This past February the Museum of the Confederacy hosted its annual “Person of the Year” for 1864. As you already know the audience selected William T. Sherman. The event was broadcast this weekend on C-SPAN. Here is John Marszalek reflecting on Sherman’s victory. Marszalek offers some interesting thoughts at the beginning in response to a question of whether he was surprised by the audience’s choice. I agree with his response in that it tells us as much about the profile of the audience as it does about the relevant history.
Again, congratulations to “Uncle Billy.”
Also wrote “Our Masters the Rebels” (1978)
Michael C.C. Adams, Living Hell: The Dark Side of the Civil War (Johns Hopkins University Press, 2014).
Shauna Devine, Learning from the Wounded: The Civil War and the Rise of American Medical Science (University of North Carolina Press, 2014).
Michael Kreyling, A Late Encounter with the Civil War (University of Georgia Press, 2013).
Louis P. Masur, The Soiling of Old Glory: The Story of a Photograph That Shocked America (Bloomsbury Press, 2008).
K. Stephen Prince, Stories of the South: Race and the Reconstruction of Southern Identity, 1865-1915 (University of North Carolina Press, 2014).
Brian Steel Wills, Confederate General William Dorsey Pender: The Hope of Glory (Louisiana State University Press, 2014).
Thanks to Benjamin Cloyd – author of an excellent study of the history and memory of Civil War prisons – for the very fair review of my book in the most recent issue of Civil War History (March 2014). I should have focused much more on the intersection of the centennial and the civil rights movement in Petersburg.
Cloyd identifies what I now clearly see as the weaker sections of my book. This is likely the last review to appear in an academic journal and overall I am pleased with how the book has been received by the scholarly community. Continue reading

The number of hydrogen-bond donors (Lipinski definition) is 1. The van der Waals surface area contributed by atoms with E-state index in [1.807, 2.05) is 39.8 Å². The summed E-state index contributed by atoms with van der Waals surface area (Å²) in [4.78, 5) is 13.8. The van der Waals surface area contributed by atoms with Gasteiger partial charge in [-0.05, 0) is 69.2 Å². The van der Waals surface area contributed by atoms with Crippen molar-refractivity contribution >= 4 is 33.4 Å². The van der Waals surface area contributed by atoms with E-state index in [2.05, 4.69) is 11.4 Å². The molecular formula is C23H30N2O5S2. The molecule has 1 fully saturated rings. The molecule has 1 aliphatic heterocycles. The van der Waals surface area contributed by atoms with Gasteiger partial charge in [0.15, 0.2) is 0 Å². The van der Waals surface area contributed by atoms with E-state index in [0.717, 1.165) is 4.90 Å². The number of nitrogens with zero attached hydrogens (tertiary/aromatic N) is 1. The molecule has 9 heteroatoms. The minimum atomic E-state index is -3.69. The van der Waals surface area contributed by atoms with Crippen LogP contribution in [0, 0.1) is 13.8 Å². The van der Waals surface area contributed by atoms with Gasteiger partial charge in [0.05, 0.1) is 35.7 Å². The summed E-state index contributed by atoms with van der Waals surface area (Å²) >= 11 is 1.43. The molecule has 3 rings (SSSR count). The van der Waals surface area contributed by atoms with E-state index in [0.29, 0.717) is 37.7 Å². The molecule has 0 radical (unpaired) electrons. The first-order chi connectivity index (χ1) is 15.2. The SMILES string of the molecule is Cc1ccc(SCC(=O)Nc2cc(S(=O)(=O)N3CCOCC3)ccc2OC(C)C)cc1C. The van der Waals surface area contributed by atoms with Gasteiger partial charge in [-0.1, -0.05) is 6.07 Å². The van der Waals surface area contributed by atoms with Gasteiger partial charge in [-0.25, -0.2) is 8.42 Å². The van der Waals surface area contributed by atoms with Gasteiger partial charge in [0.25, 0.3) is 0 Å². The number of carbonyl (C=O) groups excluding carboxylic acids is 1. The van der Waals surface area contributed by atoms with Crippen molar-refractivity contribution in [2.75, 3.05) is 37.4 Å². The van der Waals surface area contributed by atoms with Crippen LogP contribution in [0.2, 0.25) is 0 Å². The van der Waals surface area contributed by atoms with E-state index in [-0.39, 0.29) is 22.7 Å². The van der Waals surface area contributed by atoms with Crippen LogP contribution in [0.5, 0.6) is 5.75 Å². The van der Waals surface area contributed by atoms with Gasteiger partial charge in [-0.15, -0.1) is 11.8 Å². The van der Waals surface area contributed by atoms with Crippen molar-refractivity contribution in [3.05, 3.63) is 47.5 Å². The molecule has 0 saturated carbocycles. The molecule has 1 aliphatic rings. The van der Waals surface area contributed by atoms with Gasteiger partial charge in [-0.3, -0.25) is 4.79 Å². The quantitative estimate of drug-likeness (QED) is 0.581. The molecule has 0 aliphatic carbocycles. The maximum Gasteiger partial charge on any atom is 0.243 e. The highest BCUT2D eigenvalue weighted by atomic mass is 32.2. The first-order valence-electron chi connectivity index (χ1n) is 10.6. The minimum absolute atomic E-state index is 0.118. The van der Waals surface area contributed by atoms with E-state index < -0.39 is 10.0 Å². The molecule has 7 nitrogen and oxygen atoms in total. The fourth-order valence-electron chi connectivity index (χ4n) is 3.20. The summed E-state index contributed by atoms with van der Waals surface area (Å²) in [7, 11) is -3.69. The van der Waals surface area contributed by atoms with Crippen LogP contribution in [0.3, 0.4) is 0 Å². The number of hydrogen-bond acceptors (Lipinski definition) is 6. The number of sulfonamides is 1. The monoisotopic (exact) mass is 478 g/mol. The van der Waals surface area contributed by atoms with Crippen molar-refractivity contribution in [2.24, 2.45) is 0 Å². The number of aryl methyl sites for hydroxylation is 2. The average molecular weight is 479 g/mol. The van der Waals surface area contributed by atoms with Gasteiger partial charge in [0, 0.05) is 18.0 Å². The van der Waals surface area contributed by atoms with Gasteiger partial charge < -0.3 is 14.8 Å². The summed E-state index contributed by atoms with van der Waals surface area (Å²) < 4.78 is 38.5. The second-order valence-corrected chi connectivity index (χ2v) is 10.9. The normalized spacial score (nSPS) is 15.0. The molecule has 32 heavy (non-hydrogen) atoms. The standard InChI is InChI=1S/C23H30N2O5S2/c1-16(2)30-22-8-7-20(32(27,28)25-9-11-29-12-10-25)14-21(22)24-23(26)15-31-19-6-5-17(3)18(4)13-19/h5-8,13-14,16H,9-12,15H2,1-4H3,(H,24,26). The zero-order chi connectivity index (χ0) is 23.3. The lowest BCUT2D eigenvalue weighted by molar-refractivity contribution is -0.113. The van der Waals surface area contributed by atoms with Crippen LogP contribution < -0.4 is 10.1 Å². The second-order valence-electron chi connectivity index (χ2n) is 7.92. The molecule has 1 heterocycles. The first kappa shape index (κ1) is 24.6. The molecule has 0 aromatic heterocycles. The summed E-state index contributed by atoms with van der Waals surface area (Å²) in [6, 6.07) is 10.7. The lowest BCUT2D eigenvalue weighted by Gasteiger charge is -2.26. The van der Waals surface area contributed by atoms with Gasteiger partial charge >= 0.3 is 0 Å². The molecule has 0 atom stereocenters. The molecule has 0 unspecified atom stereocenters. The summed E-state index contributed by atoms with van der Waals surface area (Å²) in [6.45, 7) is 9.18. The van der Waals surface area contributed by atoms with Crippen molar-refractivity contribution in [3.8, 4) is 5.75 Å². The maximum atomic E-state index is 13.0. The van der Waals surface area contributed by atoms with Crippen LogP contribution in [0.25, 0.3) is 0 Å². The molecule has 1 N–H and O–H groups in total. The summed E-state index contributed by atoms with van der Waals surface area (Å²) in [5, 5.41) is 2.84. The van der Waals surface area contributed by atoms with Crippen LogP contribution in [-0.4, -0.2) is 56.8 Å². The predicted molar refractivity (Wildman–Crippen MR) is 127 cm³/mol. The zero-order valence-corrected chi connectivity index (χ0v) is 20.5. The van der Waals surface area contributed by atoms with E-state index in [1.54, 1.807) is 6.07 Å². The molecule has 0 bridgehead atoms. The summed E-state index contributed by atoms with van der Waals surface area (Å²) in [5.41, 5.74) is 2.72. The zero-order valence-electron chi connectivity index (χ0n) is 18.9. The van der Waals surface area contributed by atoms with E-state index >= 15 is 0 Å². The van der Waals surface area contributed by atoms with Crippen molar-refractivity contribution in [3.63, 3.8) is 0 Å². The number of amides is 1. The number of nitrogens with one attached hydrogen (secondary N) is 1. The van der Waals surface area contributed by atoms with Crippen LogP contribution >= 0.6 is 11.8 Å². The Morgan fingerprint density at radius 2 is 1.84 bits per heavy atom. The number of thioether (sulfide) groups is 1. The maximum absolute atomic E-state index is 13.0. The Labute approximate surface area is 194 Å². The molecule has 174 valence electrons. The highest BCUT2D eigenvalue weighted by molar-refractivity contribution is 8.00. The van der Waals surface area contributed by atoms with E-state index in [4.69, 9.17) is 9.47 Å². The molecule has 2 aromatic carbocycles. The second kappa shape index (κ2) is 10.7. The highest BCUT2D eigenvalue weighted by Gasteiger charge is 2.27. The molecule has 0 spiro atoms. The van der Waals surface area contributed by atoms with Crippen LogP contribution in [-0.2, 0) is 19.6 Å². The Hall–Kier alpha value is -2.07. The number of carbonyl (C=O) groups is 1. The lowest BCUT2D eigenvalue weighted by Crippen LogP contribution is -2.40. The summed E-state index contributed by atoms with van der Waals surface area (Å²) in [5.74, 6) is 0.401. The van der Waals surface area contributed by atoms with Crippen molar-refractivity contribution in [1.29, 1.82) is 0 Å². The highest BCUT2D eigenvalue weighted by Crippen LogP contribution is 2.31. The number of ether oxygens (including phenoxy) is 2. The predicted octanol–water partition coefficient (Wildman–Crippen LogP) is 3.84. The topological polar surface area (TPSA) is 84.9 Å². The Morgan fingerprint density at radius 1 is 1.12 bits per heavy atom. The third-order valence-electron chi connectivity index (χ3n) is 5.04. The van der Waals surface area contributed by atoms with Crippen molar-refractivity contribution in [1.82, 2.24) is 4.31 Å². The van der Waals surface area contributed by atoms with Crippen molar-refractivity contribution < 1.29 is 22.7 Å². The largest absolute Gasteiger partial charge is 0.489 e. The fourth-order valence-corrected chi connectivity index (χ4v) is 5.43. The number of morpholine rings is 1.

High Bridge (over the Appomattox River)
Thanks to Patrick Schroeder of the National Park Service and David Coles of Longwood University for inviting me to take part in their Civil War seminar this weekend in Farmville, Virginia. I had a wonderful time. I stayed at the Spring Grove Bed and Breakfast near Appomattox, where I enjoyed the hospitality of Emily and Joe. We couldn’t have asked for a nicer day yesterday. The temperatures were in the high 60s.
My fellow speakers did a great job and the audience remained engaged throughout the entire day. It was nice having a chance to catch up with Gordon Rhea, who I think is one of the nicest guys around. Invitations to speak almost always offer a chance to make new connections. This time I got to meet Brian Steel Wills, Stephen Engle, and Eric Wittenberg in person. It’s always nice to see Al Mackey and Mike Rodgers, who are long time blog readers. I also enjoyed meeting Boston native, John Buchanan, who managed to listen to my talk and keep track of the Bruins game. After the conference a bunch of us took a walk along the new footpath over High Bridge. Thanks Craig Swain who showed us some fairly complex Confederate earthworks on the east side of the bridge. The views are spectacular and I highly recommend it if you are in the area.
Good luck to my friends in Virginia today and tomorrow, who will hopefully be shoveling for the last time this winter. Looking forward to returning to Virginia this summer for the 150th anniversary of the Crater
The judges for the 2014 Bancroft Prize could not have selected a better book this year. I’ve been raving about Ari Kelman’s A Misplaced Massacre: Struggling over the Memory of Sand Creek (Harvard University Press) since its publication. Here is my blurb for a “best of” list that recently appeared in The Civil War Monitor magazine.
The central event in Ari Kelman’s A Misplaced Massacre: Struggling over the Memory of Sand Creek takes place west of the war’s western theater. Most Americans don’t identify the 1864 slaughter of Cheyenne and Arapahoe Indians as a Civil War battle, but interestingly enough the incident is listed on a monument dedicated in 1909 to Coloradans who fought in the war. The descendants of the slain, however, always considered what happened at Sand Creek a massacre, not a battle. Kelman skillfully traces the competing memories of Sand Creek along with the heated public debates between Native American tribes, local landowners, the National Park Service, and Civil War buffs that ultimately resulted in the establishment of the Sand Creek Massacre National Historic Site in 2007. He makes a compelling case that the fighting on the frontier and the fate of Native Americans at the hands of the U.S. military must not be forgotten at a time when Americans have embraced a narrative of the Civil War as a “new birth of freedom.” A Misplaced Massacre is a reminder that Civil War memory studies are far from tapped out.
Ari recently contributed an essay to the special issue of Common-place that I edited with Megan Kate Nelson. For whatever it’s worth I think this is an important book. Looking forward to meeting Ari in June at the Civil War Institute.